Soft skills are typically challenging to evaluate, yet they are critical to how a candidate works independently and with your team. Job-relevant soft skills can make the difference between a great hire and a misfire. Outdated hiring practices rely on “gut feelings” and assumptions about what soft skills mean—at best, failing to yield good data to inform the hiring decision and, at worst, opening the door to bias. Here’s the framework we recommend to help clients accurately evaluate soft skills with a competency-driven approach.

Why Are Soft Skills So Challenging to Assess?

Vague attributes like “self-starter” can be interpreted in many ways. Without a clear job-specific definition, interviewers will rely on their own perspectives, which may not align with what the role requires for success. For example, here are two reasonable definitions of the same soft skill:

Self-Starter: Someone who proactively identifies opportunities, initiates projects, and brings forth innovative ideas, often leading and inspiring others.  

Self-Starter: Someone who excels at working independently, efficiently managing tasks, and solving problems without guidance or supervision. 

Prompts like “Tell me about a time you had to adapt to a new situation.” or “What is your approach to managing conflict?” are too broad to elicit the necessary context.

A candidate could offer an impressive example of adaptability but leave out details like the level of support they had, circumstances around the change, etc. Broad questions won’t provide insights into how they’ll perform with your specific constraints, resources, and structure.

To Overcome These Challenges, Treat Soft Skills Like Any Job Competency

  • Identify which soft skills are most essential to the role.
  • Define them in relation to how your organization and teams work together.
  • Prep every interviewer to evaluate candidates using the same criteria during structured interviews and work sample tests.
  • Provide background information and context in the work sample assignment so you can more accurately assess how a candidate might work in your unique environment.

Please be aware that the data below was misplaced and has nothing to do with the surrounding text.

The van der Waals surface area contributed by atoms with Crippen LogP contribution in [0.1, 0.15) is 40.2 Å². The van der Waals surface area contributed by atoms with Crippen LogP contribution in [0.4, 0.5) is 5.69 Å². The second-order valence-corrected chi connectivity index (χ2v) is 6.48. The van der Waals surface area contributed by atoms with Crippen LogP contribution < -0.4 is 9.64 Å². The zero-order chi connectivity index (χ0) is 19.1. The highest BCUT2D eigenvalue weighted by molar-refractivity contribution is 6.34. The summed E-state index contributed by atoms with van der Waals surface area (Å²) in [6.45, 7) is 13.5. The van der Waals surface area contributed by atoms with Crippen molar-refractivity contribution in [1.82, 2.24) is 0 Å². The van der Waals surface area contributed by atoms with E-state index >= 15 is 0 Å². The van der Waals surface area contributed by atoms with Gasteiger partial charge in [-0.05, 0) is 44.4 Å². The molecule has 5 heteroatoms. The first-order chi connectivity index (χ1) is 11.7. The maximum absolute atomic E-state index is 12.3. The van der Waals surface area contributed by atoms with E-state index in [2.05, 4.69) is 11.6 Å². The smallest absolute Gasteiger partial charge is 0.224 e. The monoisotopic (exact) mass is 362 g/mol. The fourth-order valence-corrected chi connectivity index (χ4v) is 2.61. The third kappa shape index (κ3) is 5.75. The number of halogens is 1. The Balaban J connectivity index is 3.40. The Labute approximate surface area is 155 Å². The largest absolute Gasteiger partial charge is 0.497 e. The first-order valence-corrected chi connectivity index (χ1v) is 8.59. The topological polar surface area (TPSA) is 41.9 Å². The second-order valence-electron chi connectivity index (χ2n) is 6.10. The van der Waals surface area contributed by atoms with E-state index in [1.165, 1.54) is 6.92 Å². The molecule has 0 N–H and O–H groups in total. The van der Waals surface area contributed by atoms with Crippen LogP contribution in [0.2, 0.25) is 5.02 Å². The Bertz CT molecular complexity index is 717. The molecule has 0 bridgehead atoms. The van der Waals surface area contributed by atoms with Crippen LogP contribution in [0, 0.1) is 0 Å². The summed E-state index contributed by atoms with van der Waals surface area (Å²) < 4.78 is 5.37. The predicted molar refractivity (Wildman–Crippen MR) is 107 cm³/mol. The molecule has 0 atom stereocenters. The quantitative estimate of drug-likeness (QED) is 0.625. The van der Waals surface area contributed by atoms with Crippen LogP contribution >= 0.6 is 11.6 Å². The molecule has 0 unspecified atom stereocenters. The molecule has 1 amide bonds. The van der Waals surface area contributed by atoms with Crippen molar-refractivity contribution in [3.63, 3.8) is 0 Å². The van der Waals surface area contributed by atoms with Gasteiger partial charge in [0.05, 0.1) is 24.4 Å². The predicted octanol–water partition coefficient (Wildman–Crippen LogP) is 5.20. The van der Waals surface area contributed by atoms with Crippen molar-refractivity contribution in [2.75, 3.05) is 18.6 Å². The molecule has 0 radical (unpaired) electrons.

Identify: Consider the Layers of Context and Relationships  

As you think through these prompts, consider your current state and future goals. Focus only on the most relevant soft skills and move other desired traits to your “nice to have” list.

  • Your organization’s culture. Think about how you do the work collectively. How does your organization deal with change? Is your organization-wide communication style formal or informal? How are disagreements handled? What is your leadership style? What soft skills will the candidate need to work within these norms?
  • Your team’s dynamics. Different teams within an organization require different soft skills to work together effectively. Your sales team will likely have a different way of working than your research team, which is probably different from your finance department. What soft skills are necessary for this person to perform at a high level working within the culture of your team?
  • The requirements of the role. Think about what soft skills the individual will need to perform the function. Is this a largely independent role? Will the person be leading a team? Will they be interpreting large data sets? Will they be storytelling for your organization? Each functional area will require a unique set of soft skills.